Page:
Sunday, September 3, 2023

Sung J. Woo

Sung J. Woo’s short stories and essays have appeared in The New York Times, PEN/Guernica, and Vox. He has written four novels, Deep Roots (2023), Skin Deep (2020), Love Love (2015), and Everything Asian (2009), which won the 2010 Asian Pacific American Librarians Association Literature Award. In 2022, his Modern Love essay from The New York Times was adapted by Amazon Studios for episodic television. A graduate of Cornell University with an MFA from New York University, he lives in Washington, New Jersey.

Recently I asked Woo about what he was reading. His reply:
The book I'm "reading" right now is Robert A. Caro's The Path to Power, The Years of Lyndon Johnson, Volume 1. I'm wrapping quotes around the word "reading" because I'm listening to the book on audiobook, or more accurately, book on tape that's been converted over to mp3s (what a convoluted world we live in!). They really are conversions, as I'm told over and over again that the book is continued on the other side of the cassette or on the next cassette.

Previous to this aural undertaking, I listened to all 66 hours of The Power Broker, Caro's first book about Robert Moses. It took me about six months to get through it, and what I'll never forget is the weird feeling I got near the end, when Moses' power was waning and I was filled with sadness. Looking back, I believe it was a kind of Stockholm Syndrome. Let me explain: Moses was not a great guy. In fact, even though he did amazing things for the state of New York, building countless bridges and highways in record time, he was also a terrible racist and a power-mongering monster. And yet, when I saw him getting older and slowly losing his grip on the city and its surroundings, I couldn't help but feel sorry for him. All credit to Caro for painting such a nuanced, complicated portrait of a man.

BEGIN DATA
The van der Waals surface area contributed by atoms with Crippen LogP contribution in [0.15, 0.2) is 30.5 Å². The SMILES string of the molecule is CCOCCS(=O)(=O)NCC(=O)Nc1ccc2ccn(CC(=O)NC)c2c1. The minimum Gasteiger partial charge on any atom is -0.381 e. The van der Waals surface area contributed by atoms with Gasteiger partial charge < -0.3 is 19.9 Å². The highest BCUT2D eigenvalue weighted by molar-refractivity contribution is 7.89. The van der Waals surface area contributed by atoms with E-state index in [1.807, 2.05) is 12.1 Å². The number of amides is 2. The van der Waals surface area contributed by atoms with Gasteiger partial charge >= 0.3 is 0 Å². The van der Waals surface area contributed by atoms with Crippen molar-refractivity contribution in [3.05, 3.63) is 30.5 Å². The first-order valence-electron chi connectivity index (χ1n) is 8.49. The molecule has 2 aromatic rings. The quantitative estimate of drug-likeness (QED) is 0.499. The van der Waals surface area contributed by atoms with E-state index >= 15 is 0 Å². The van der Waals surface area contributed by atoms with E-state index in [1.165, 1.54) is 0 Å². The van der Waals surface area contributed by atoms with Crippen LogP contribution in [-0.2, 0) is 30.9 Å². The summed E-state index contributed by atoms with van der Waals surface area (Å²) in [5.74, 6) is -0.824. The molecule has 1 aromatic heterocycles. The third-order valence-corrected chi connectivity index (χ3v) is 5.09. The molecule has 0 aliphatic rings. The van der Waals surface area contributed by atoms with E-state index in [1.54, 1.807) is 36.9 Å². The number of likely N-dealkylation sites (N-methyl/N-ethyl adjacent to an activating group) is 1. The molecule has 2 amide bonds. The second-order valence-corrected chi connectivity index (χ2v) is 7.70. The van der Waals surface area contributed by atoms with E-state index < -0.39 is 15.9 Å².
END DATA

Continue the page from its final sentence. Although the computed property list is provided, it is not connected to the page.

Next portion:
I've just started listening to the first LBJ book (2 hours into a 36 hours), and it's every bit as riveting already as The Power Broker. I love how Caro goes all the way, way back to LBJ's roots, to the land itself, the deceptive Hill Country of Texas. No wonder that growing up, LBJ's nickname was Bull -- not because of the steer, but of bullshit. What a tangled web he wove into the fabric of America and the world.
Visit Sung J. Woo's website.

The Page 69 Test: Everything Asian.

My Book, The Movie: Skin Deep.

Q&A with Sung J. Woo.

The Page 69 Test: Skin Deep.

My Book, The Movie: Deep Roots.

The Page 69 Test: Deep Roots.

--Marshal Zeringue